Media backlash, good weather may hinder tentpole
NEW YORK — With international exhibs still savoring 2004’s lofty but anomalous box office returns — as opposed to this year’s more earthbound numbers — all eyes are on “War of the Worlds,” hoping it can deliver a taste of last year’s glory o’seas.
The international media has been exhibiting a backlash against its star’s offscreen exploits (such as a headline in the British Independent, “Why We Hate Tom Cruise”) and against the Paramount/DreamWorks day-and-date strategy (testy German crix lodged an official protest over having reviews embargoed for weeks after the screening).
But media reaction doesn’t always reflect audience taste. The bigger question for “War” overseas is summer weather that’s coaxing auds to stay outside theaters.
For “War,” B.O. pundits predict Japan, Russia, the Far East and Latin America seem like good bets. But the bigger question mark is Europe, the land of squirting microphones and high-altitude wedding proposals, which stands for close to 70% of the world grosses.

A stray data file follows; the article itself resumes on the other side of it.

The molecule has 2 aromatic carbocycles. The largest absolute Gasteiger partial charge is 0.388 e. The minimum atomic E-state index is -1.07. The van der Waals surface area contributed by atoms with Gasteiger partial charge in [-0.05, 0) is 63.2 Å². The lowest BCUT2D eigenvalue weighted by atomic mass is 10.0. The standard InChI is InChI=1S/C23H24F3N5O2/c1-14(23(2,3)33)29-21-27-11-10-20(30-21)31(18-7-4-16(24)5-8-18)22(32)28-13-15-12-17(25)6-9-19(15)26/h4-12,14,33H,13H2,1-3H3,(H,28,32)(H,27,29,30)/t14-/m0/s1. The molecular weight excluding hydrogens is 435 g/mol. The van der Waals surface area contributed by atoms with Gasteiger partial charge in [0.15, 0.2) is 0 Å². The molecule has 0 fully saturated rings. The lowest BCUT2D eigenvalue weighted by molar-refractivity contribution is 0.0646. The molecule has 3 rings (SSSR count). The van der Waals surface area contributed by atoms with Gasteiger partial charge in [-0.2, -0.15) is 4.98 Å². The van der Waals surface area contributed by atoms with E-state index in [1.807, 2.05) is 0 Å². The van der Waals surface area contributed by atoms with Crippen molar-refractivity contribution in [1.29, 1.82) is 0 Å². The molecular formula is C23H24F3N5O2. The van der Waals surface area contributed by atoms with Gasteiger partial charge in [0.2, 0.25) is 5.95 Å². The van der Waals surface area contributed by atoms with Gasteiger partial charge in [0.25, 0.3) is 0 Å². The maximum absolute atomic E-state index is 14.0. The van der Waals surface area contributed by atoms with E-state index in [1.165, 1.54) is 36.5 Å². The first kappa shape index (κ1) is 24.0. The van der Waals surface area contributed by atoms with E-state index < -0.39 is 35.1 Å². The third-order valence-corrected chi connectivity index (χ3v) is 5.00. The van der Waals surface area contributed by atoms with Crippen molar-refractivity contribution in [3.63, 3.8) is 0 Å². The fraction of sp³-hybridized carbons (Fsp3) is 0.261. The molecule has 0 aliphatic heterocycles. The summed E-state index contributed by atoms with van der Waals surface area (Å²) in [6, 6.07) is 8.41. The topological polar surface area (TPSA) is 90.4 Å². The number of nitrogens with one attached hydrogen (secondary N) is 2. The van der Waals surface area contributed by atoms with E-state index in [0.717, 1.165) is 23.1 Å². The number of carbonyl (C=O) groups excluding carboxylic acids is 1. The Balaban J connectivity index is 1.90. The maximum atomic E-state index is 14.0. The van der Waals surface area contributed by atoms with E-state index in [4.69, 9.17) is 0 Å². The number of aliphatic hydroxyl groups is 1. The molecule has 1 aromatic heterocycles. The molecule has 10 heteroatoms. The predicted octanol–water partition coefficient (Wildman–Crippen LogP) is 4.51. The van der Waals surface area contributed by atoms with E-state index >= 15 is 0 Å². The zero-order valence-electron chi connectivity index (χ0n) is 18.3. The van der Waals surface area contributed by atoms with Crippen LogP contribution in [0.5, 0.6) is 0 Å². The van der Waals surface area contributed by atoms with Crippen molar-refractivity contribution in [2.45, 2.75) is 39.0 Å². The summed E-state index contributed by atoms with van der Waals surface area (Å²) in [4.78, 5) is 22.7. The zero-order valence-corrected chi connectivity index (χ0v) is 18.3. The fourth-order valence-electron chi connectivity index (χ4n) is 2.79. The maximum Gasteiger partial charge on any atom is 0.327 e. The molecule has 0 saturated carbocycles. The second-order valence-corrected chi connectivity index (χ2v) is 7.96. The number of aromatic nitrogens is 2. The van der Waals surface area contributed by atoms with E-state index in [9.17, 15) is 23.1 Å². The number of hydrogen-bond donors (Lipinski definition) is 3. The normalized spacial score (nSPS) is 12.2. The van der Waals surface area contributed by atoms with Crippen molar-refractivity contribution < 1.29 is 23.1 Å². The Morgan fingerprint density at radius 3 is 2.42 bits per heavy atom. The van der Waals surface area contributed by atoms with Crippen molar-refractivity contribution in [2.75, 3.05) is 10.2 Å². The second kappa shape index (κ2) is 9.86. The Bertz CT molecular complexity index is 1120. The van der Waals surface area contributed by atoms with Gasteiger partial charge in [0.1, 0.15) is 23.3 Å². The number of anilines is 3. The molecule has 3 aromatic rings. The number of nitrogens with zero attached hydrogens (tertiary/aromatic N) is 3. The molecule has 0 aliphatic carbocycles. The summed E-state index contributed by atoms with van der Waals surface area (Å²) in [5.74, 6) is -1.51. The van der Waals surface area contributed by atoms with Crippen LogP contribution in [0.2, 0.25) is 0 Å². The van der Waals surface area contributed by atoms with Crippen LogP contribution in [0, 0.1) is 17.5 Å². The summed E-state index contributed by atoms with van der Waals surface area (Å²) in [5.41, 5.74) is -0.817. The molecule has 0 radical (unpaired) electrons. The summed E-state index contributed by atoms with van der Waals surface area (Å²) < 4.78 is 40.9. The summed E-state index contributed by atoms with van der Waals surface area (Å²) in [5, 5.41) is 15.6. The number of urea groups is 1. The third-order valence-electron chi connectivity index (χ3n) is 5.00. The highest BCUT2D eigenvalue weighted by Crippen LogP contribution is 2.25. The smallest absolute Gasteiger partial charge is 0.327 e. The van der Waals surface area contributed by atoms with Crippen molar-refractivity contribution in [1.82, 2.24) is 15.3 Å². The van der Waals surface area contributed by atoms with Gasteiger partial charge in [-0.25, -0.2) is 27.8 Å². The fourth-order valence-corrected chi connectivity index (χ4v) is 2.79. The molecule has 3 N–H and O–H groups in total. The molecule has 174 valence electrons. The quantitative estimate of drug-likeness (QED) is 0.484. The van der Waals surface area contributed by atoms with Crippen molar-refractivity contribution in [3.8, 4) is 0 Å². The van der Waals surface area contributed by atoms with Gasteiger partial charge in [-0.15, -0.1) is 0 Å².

The pic of course has a number of factors in its favor, particularly with the international crowd. Despite receiving some rude treatment recently overseas, Cruise has little competish as the world’s biggest star.
And director Steven Spielberg is responsible for three of the 25 top-grossing pics internationally of all time: two from the “Jurassic Park” franchise and “E.T.”
Viacom co-prexy and co-chief operating officer Tom Freston said after the pic’s U.S. preem that he admired “War’s” echoing of 9/11 as subtext. The meshing of those dark themes with a sci-fi tentpole could be easier for overseas audiences to swallow.
And though rated PG-13 in the States, the pic includes some particularly gritty sequences that the European crowd in key territories may embrace.
There are always glitches. While some American biggies have been doing well overseas, “Batman Begins” has been having a tough time in Germany and “Revenge of the Sith” underperformed in Italy. Germans apparently don’t have the same nostalgia for superheroes as their American counterparts, while none of the “Star Wars” films has been boffo in Italy.
As for track records, Spielberg’s teaming with Cruise for “Minority Report” resulted in a $226.3 million take from overseas coffers.
The helmer and thesp are both coming off pics that did well, but not boffo, at the foreign wickets.
Cruise’s “Collateral” went to $116.6 million internationally, while Spielberg’s “The Terminal” flew to $140.8 million. Cruise’s “The Last Samurai,” before that, slashed $345.6 million, proving a major hit overseas and mild one at home. Spielberg’s previous effort was “Catch Me if You Can,” which caught $186.5 million overseas.